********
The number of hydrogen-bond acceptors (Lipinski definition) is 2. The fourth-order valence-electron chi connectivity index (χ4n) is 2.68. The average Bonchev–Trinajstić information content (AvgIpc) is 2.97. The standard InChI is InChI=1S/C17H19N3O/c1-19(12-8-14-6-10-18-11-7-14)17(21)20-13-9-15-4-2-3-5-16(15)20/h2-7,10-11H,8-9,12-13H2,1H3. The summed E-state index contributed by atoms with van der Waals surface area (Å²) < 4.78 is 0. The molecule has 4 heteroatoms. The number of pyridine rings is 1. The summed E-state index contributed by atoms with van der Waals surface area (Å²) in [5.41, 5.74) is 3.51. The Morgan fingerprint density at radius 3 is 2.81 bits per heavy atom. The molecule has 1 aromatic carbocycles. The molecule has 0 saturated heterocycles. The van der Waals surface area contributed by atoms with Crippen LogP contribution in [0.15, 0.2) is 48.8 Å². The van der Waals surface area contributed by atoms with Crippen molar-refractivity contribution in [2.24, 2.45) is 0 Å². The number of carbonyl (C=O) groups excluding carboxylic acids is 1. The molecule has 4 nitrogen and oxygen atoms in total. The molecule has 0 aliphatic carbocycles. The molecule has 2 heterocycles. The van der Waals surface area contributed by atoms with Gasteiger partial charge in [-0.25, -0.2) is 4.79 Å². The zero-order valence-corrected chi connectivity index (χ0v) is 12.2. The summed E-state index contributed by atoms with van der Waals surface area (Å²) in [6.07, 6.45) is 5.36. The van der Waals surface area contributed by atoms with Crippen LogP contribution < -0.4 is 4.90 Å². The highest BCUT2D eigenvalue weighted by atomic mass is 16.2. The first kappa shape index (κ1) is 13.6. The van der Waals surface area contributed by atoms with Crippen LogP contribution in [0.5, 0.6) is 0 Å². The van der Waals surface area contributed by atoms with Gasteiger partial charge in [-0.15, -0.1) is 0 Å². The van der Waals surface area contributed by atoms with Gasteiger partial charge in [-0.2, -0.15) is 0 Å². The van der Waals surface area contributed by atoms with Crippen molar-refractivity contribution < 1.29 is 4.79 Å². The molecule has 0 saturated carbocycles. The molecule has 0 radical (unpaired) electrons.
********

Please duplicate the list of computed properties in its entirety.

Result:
The number of hydrogen-bond acceptors (Lipinski definition) is 2. The fourth-order valence-electron chi connectivity index (χ4n) is 2.68. The average Bonchev–Trinajstić information content (AvgIpc) is 2.97. The standard InChI is InChI=1S/C17H19N3O/c1-19(12-8-14-6-10-18-11-7-14)17(21)20-13-9-15-4-2-3-5-16(15)20/h2-7,10-11H,8-9,12-13H2,1H3. The summed E-state index contributed by atoms with van der Waals surface area (Å²) < 4.78 is 0. The molecule has 4 heteroatoms. The number of pyridine rings is 1. The summed E-state index contributed by atoms with van der Waals surface area (Å²) in [5.41, 5.74) is 3.51. The Morgan fingerprint density at radius 3 is 2.81 bits per heavy atom. The molecule has 1 aromatic carbocycles. The molecule has 0 saturated heterocycles. The van der Waals surface area contributed by atoms with Crippen LogP contribution in [0.15, 0.2) is 48.8 Å². The van der Waals surface area contributed by atoms with Crippen molar-refractivity contribution in [2.24, 2.45) is 0 Å². The number of carbonyl (C=O) groups excluding carboxylic acids is 1. The molecule has 4 nitrogen and oxygen atoms in total. The molecule has 0 aliphatic carbocycles. The molecule has 2 heterocycles. The van der Waals surface area contributed by atoms with Gasteiger partial charge in [-0.25, -0.2) is 4.79 Å². The zero-order valence-corrected chi connectivity index (χ0v) is 12.2. The summed E-state index contributed by atoms with van der Waals surface area (Å²) in [6.07, 6.45) is 5.36. The van der Waals surface area contributed by atoms with Crippen LogP contribution < -0.4 is 4.90 Å². The highest BCUT2D eigenvalue weighted by atomic mass is 16.2. The first kappa shape index (κ1) is 13.6. The van der Waals surface area contributed by atoms with Crippen LogP contribution in [0.5, 0.6) is 0 Å². The van der Waals surface area contributed by atoms with Gasteiger partial charge in [-0.15, -0.1) is 0 Å². The van der Waals surface area contributed by atoms with Gasteiger partial charge in [-0.2, -0.15) is 0 Å². The van der Waals surface area contributed by atoms with Crippen molar-refractivity contribution < 1.29 is 4.79 Å². The molecule has 0 saturated carbocycles. The molecule has 0 radical (unpaired) electrons.